Taliban have ‘no issue’ with cricket, Pakistan series on track: Afghan Cricket Board
Statesman Report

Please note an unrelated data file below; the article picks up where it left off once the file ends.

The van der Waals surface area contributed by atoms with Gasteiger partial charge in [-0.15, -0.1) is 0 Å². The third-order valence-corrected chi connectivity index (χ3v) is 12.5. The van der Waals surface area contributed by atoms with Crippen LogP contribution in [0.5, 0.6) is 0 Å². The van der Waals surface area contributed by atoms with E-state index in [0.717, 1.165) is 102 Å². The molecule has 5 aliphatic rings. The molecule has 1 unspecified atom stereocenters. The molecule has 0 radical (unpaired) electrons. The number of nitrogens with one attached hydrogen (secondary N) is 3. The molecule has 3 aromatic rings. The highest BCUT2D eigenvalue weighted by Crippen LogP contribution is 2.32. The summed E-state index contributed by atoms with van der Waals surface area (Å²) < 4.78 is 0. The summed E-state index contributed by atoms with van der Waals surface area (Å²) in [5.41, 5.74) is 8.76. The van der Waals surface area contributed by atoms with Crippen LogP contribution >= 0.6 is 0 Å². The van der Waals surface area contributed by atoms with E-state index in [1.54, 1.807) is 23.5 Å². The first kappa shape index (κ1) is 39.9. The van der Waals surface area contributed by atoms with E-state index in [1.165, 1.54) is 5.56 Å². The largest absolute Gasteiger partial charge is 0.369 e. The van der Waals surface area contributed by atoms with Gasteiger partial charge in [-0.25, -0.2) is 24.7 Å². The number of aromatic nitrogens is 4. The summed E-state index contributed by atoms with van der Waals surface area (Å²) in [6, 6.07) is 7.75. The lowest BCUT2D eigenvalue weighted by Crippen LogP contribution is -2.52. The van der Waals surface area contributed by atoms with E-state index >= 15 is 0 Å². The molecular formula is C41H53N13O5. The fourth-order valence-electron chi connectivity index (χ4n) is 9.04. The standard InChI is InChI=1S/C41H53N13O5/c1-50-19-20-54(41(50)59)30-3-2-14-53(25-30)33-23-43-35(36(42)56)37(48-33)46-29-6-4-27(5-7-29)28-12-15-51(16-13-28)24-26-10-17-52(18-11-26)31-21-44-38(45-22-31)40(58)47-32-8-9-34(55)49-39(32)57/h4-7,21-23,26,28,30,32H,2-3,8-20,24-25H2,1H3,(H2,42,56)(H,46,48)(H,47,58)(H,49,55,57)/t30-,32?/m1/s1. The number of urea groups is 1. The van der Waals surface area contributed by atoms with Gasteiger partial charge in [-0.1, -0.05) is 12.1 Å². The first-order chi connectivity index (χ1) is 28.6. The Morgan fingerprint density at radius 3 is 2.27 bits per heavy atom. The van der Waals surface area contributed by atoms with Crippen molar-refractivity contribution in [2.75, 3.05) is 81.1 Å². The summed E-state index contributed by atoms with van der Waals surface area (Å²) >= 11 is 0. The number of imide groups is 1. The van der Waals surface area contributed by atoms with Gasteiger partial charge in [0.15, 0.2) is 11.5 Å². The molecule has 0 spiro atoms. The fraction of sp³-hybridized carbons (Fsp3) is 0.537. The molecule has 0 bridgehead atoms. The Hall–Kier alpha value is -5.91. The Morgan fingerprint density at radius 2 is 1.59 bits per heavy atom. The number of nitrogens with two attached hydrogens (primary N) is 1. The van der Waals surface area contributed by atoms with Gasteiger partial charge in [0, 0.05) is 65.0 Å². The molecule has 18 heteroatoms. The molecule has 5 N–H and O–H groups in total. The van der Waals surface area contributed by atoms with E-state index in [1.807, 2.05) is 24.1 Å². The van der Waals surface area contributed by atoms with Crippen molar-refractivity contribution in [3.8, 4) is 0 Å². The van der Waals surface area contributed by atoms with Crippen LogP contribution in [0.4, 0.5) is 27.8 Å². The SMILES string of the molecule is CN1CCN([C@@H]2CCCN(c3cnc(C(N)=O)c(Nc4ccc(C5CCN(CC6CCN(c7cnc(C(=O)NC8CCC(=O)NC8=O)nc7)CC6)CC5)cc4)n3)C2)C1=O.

ISLAMABAD: The Afghanistan Cricket Board has said a one-day series against Pakistan will go ahead in Sri Lanka next month, allaying fears that the Taliban will interfere with the Afghan men’s national cricket team, the country’s biggest sporting success in recent years. During their previous spell in power, the hard-line Taliban movement banned most public entertainment but did not have a particular problem with cricket, a sport that many Afghans learned to play at refugee camps in Pakistan during the 1980s and 1990s. The Afghanistan Cricket Federation, now the Afghanistan Cricket Board, was formed in 1997 while the Taliban were ruling, and was inducted into the Asian Cricket Council not long after. Since then, the game has exploded in popularity in Afghanistan, with players such as spin bowler Rashid Khan or big hitting batsman Mohammad Nabi becoming global stars, lighting up Twenty20 internationals and other showpiece competitions like the Indian Premier League (IPL). “The Taliban don’t have any issue or problem with cricket, and they have told us that we can continue our work as planned,” Afghanistan Cricket Board head of media operations, Hikmat Hassan, told Reuters on Thursday, adding that the team was ready for three one-day matches against Pakistan from September 3. All three games will be played in Hambantota, ESPNcricinfo reported. “Cricket is doing very well,” ACB CEO Hamid Shinwari told ESPNcricinfo. “We are going to the office (ACB). The cricket team is preparing for the Pakistan series in Sri Lanka. It is confirmed. We are committed to sending a team to Sri Lanka as soon as possible. There is transition going on here in Afghanistan hence there is a vacuum in flight operations and availability is affected. But we will fly out as soon as we find a flight. We have our boys assembled in Kabul and they are preparing for the series.” “We hope the squad will depart in the next four days. We have updated both the PCB and Sri Lanka Cricket and both are on board. I am thankful to SLC for hosting us and that is really generous of them.” “The cricketers are doing very well. They have been assured and they are also happy that cricket will be going on. They are committed to going to Sri Lanka, playing against Pakistan, and after that to the T20 World Cup,” Shinwari added. “Cricket has become an important tool for community development in the country. And the players in particular are icons, and understand the importance.” Afghanistan’s own domestic version of the IPL, the “Shpageeza Cricket League” (SCL), a competition named after the Pashto language word for a six, added two more franchises on Thursday and will be played between Sept. 10-25, the board said. “Given the current problems in Afghanistan, it is an opportunity to bring the country together, bring some joy to the people and put on a remarkable spectacle,” Hassan said. He said the board hoped that stars like Rashid Khan, one of the world’s top rated Twenty20 bowlers, would come home to play in the competition, just ahead of the World Cup.